Diagnoses of SAH and DM were made in accordance with the guidelines established by the American Heart Association. A diagnosis of DLP was made in the presence of two repeated measurements, showing the following levels: triglycerides ≥150 mg/dl, or high-density lipoprotein cholesterol (HDL-C) ≤ 40 mg/dl in men or ≤ 50 mg/dl in women, or low-density lipoprotein cholesterol (LDL-C) ≥130 mg/dl.15

Smoking was evaluated in pack-years, both for current and former smokers. Current smokers were also stratified in accordance to the mean number of cigarettes smoked/day: < 10 cigarettes/day, 10-20 cigarettes/day or > 20 cigarettes/day.16

Other comorbidities were obtained by examining the patients' GP medical records. Criteria and investigations used for their detection are not thoroughly described here (retrospective data).

Data analysis

Statistical analysis was conducted using the SPSS version 11.5 for Windows. The continuous variables were described as means ± standard deviation of the mean, and the categorical variables as proportions. The distribution of the variables was tested for normality using the Kolmogorov-Smirnov test. Analyses of continuous variables were performed through the Kruskal-Wallis non-parametric test or Student's t-test, in accordance to the normality of distribution. Furthermore, analyses of association between the number of comorbidities and the categorical variables were conducted via the chi-square test. A significance level of 5% was set.


A total of 296 psoriasis patients were included, 164 (55.4%) of whom were males. The mean age was 48 ± 14 years and the mean PASI score was 7.9 ± 7.7 (range 0 – 48). Severe psoriasis was significantly more common in men (37.8%) than in women (26.5%) (p = 0.04). Overall, 28.6% of the patients were obese.13

The frequencies of comorbidities are shown in table 1. Excluding obesity and psoriatic arthritis, 85 patients (32%) had one of the comorbidities listed in table 1, 32 (10.8%) had two and 25 (8.5%) had three or more comorbidities. Repeat measurements of arterial pressure, fasting glucose and lipid profile revealed no further SAH cases, though 2 more DM cases and 19 more DLP cases were uncovered, in addition to those previously diagnosed by GPs. Consequently, the frequency of DLP increased from 19.5%, in medical records, to 26%.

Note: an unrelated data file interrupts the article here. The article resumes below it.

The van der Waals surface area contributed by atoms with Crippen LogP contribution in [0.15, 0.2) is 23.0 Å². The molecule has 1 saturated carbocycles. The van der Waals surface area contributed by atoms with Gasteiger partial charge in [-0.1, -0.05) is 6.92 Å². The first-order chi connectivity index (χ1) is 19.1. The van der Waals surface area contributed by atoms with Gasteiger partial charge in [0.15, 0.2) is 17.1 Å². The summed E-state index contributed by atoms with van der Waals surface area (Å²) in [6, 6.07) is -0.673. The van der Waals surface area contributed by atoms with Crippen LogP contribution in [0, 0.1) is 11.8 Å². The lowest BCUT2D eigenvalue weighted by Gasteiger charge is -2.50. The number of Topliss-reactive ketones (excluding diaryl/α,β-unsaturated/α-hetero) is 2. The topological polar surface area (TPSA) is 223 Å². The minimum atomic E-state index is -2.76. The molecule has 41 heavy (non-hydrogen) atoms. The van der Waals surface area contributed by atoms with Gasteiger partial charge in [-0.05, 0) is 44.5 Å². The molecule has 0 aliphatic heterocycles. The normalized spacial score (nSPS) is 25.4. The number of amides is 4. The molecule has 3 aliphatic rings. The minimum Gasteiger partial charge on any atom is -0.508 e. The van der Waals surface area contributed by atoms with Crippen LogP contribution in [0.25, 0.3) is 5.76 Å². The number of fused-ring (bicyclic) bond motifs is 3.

Table 1 The principal comorbidities registered in the study population 

Comorbidity Absolut
DM 28* 9.0
DLP 57* 19.5
SAH 88* 30
Hepatopathy (and NAFLD) 5 1.7
Human immunodeficiency virus (HIV) 1 .3
Hepatitis C – clinical hepatitis or serology 2 .7
Hepatitis B – clinical hepatitis or serology 1 .3
Stroke 1 .3
Coronary artery disease 7 2.7
Peripheral vascular disease 5 1.7
Chagas disease 3 1.0
Depression 8 2.7
Diabetic retinopathy 1 .3
Bipolar disorder 1 .3
Osteoarthrosis 2 .7
Congestive heart failure 1 .3
Unspecified cancer 3 1.0
Vitiligo 2 .7

*No cases of hypertension, a further 2 cases of DM and 19 cases of DLP were identified following specific screening.

Possible cases of underdiagnosis are marked in bold. A different diagnosis could occur in the same patient. DM – diabetes; DLP – dyslipidemia; SAH- hypertension; NAFLD – non-alcoholic fatty liver disease.

When the variables sex, nail involvement, facial involvement, psoriatic arthritis, PASI score > 10, mean PASI score, and family history of psoriasis were analyzed, no association was found between any of the variables and the number of comorbidities (p>0.05). Statistical significance was found for the association between mean age, mean disease duration, higher BMI, WHR, waist circumference and the number of comorbidities (0, 1, 2 or ≥ 3 comorbidities) (Table 2).

Table 2 Comparison of subgroups of patients according to the number of comorbidities 

Variable Number of comorbidities p-value
0 1 2 ≥3
N 143 (48.5%) 95 (32.2%) 32 (10.8%) 25 (8.5%)
Male 80 (27.1%) 52 (17.6%) 17 (5.8%) 15 (5.1%) c2 test
Mean age (n, SD) 43.1± 15.5 51.1 ± 11.5 54.5 ± 12.5 58.1 ± 11.4 F Test
Time of psoriasis (months) 116 ± 96 152 ± 119 187 ± 156 159 ± 115 K-W Test
Nail involvement 56 (19.0%) 43 (14.6%) 14 (4.7%) 9 (3.1%) c2 test
Facial involvement 86 (29.4%) 59 (20.1%) 20 (6.8%) 15 (5.1%) c2 test
Psoriatic arthritis 20 (6.8%) 17 (5.8%) 4 (1.4%) 5 (1.7%) c2 test
Inverted psoriasis 1 (3.0%) 1 (3.0%) 2 (0.7%) 3 (1.0%) c2 test
PASI score > 10 50 (16.9%) 32 (10.8%) 7 (2.4%) 8 (2.7%) c2 test
Family history of psoriasis 30 (10.3%) 21 (7.2%) 12 (4.1%) 8 (2.8%) c2 test
PASI score 8.6 8.1 7.0 7.1 K-W test
BMI 26.7 28.7 29.5 30.5 K-W test
Waist-to-hip ratio 0.90 0.94 0.96 0.98 K-W test
Waist circumference (cm) 89.7 96.7 100.4 101.6 K-W test

Statistically significant differences are marked in bold (Chi-square test; Anova; and Kruskal Wallis test). N=295 (waist circumference missing value for one patient). BMI – body mass index; PASI – psoriasis area severity index.